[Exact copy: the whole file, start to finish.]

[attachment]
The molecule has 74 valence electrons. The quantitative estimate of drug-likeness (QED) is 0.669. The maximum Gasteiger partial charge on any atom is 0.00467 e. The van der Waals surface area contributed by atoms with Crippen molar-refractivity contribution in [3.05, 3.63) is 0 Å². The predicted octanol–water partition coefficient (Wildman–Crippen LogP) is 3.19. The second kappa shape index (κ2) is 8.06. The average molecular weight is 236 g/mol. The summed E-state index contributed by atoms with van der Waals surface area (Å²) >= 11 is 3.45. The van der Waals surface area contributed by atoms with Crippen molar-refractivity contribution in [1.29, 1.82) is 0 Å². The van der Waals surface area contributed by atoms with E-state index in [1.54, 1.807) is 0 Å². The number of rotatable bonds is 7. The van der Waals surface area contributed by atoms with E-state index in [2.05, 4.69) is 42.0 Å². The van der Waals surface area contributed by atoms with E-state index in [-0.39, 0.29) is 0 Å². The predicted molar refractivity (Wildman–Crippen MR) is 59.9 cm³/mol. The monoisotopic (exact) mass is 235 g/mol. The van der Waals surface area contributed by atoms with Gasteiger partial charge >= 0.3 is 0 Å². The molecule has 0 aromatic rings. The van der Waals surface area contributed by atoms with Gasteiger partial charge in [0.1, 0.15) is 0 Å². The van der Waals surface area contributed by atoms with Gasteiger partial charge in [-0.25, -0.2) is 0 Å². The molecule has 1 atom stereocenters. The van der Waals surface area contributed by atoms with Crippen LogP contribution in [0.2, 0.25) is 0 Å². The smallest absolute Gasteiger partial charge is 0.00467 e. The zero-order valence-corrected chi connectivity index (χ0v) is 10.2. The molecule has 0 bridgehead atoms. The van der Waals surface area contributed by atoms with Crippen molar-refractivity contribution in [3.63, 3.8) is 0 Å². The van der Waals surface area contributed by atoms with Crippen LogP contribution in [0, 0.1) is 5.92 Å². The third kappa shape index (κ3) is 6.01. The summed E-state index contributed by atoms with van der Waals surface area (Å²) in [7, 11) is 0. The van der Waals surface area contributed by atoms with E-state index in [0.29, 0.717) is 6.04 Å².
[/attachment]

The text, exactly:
The molecule has 74 valence electrons. The quantitative estimate of drug-likeness (QED) is 0.669. The maximum Gasteiger partial charge on any atom is 0.00467 e. The van der Waals surface area contributed by atoms with Crippen molar-refractivity contribution in [3.05, 3.63) is 0 Å². The predicted octanol–water partition coefficient (Wildman–Crippen LogP) is 3.19. The second kappa shape index (κ2) is 8.06. The average molecular weight is 236 g/mol. The summed E-state index contributed by atoms with van der Waals surface area (Å²) >= 11 is 3.45. The van der Waals surface area contributed by atoms with Crippen molar-refractivity contribution in [1.29, 1.82) is 0 Å². The van der Waals surface area contributed by atoms with E-state index in [1.54, 1.807) is 0 Å². The number of rotatable bonds is 7. The van der Waals surface area contributed by atoms with E-state index in [2.05, 4.69) is 42.0 Å². The van der Waals surface area contributed by atoms with E-state index in [-0.39, 0.29) is 0 Å². The predicted molar refractivity (Wildman–Crippen MR) is 59.9 cm³/mol. The monoisotopic (exact) mass is 235 g/mol. The van der Waals surface area contributed by atoms with Gasteiger partial charge >= 0.3 is 0 Å². The molecule has 0 aromatic rings. The van der Waals surface area contributed by atoms with Gasteiger partial charge in [0.1, 0.15) is 0 Å². The van der Waals surface area contributed by atoms with Gasteiger partial charge in [-0.25, -0.2) is 0 Å². The molecule has 1 atom stereocenters. The van der Waals surface area contributed by atoms with Crippen LogP contribution in [0.2, 0.25) is 0 Å². The smallest absolute Gasteiger partial charge is 0.00467 e. The zero-order valence-corrected chi connectivity index (χ0v) is 10.2. The molecule has 0 bridgehead atoms. The van der Waals surface area contributed by atoms with Crippen molar-refractivity contribution in [3.63, 3.8) is 0 Å². The van der Waals surface area contributed by atoms with Crippen LogP contribution in [0, 0.1) is 5.92 Å². The third kappa shape index (κ3) is 6.01. The summed E-state index contributed by atoms with van der Waals surface area (Å²) in [7, 11) is 0. The van der Waals surface area contributed by atoms with E-state index in [0.29, 0.717) is 6.04 Å².